Wind power is one such area of interest. Technologies in this field have reached maturation and some countries are reaping great benefits already; Denmark for example covers 20% of its energy needs with wind power. The US is another country that is working hard to adopt this energy source more widely.

Considering how the market is changing, MC has adjusted its own energy plan in the US accordingly. The company aims to have wind, solar PV, and other forms of renewable energy account for 15% to 20% of its US equity capacity. Considering the tax breaks and subsidies that can be taken advantage of, there has been impetus at DGC as well to develop wind power generation projects.

The Goshen II wind farm in Eastern Idaho is situated on a vast field of grassland that stretches far out to the horizon. An agreement to launch the farm was reached at the end of 2009, with DGC investing jointly in the project with Ridgeline Energy LLC, a developer of wind farms in the US. Full-scale operations at Goshen II commenced in May, 2010, and construction was completed at the end of October the same year. The farm is an impressive site, equipped with 83 large wind turbines that resemble Ferris Wheels at an amusement park.

Wind power technologies have come a long way over the years. Today we can predict with great precision how the wind will blow in a certain region, and estimate how much power can be generated in one day; we are no longer simply at the "whim of the wind" so-to-speak. That said, as a source of energy wind remains a fairly unreliable option. MC's solution to compensate for the drop-off in wind-generated electricity has been to use wind turbines in parallel with peakers, a term applied to gas-turbine power plants that operate only during peak hours of demand for electricity. The thinking here is to quickly start generating electricity through the gas turbines once the power transmissions from the wind farms drops below a certain level, and thereby provide a more stable supply. DGC has been developing peakers in addition to its wind power operations. By combining both of these methods, wind and gas turbine, we stand a better chance of meeting society's demand for power.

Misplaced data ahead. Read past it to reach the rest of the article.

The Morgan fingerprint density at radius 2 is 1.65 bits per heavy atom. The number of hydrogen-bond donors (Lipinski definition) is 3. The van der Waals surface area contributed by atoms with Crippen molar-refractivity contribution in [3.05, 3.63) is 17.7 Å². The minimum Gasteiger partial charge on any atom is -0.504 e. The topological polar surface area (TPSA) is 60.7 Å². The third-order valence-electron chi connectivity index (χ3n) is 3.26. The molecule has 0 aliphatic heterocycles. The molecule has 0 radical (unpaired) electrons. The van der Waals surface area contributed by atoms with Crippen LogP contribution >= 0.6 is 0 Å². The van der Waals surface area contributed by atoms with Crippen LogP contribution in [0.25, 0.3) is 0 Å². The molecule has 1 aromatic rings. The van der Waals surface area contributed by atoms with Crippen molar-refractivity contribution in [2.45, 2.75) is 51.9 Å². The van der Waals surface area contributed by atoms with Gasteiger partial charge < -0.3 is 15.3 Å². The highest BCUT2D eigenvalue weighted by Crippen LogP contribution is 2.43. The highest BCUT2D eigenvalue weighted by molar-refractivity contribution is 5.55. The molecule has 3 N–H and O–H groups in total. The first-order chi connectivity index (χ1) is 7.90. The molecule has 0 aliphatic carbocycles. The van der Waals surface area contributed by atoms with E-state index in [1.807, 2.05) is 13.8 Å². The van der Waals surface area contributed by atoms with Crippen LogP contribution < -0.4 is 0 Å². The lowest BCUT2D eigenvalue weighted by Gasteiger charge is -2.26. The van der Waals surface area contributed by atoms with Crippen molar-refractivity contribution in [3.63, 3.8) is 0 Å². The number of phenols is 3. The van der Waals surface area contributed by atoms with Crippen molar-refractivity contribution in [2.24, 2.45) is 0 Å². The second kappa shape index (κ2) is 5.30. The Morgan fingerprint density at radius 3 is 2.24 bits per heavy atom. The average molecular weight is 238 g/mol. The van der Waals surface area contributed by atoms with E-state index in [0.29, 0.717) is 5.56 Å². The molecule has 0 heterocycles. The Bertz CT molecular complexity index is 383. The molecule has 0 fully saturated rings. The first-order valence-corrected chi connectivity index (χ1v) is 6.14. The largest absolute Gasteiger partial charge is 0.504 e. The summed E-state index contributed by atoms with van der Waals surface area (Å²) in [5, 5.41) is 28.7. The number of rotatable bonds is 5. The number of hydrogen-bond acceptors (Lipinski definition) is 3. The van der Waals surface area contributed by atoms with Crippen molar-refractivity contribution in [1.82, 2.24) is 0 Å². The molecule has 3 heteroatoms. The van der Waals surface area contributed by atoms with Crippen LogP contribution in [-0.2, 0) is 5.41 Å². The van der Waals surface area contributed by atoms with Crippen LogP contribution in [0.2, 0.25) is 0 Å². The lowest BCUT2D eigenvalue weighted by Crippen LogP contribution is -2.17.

In the US, new laws and systems are introduced every few years that have a major impact on the electric power industry. Whether or not these changes can be successfully grasped as business opportunities will determine the success of those in the IPP market. In 2009, shortly after President Obama took office, the American Recovery and Reinvestment Act (ARRA) went into effect as a means of stimulating the US economy. Systems to promote investment in new energies became more widespread and most of the states have since adopted a Renewable Portfolio Standard, which indicates their targets for power generated by renewable energies.

The electricity generated by DGC's joint-investment wind farm in Idaho is supplied to the state of California. The reason for this is that California wants its electricity to come from renewable sources.

While locating the best partners, assessing needs and expanding its lineup of power generation methods, MC has effectively leveraged the know-how and expertise at its DGC subsidiary. All of this has been instrumental as the sogo shosha looks to meet new challenges in the US IPP market.

Forays into the Growing Southeast Asian Market

Contents Produced in Cooperation with Nikkei Business Online Special / Cross Architects, Inc.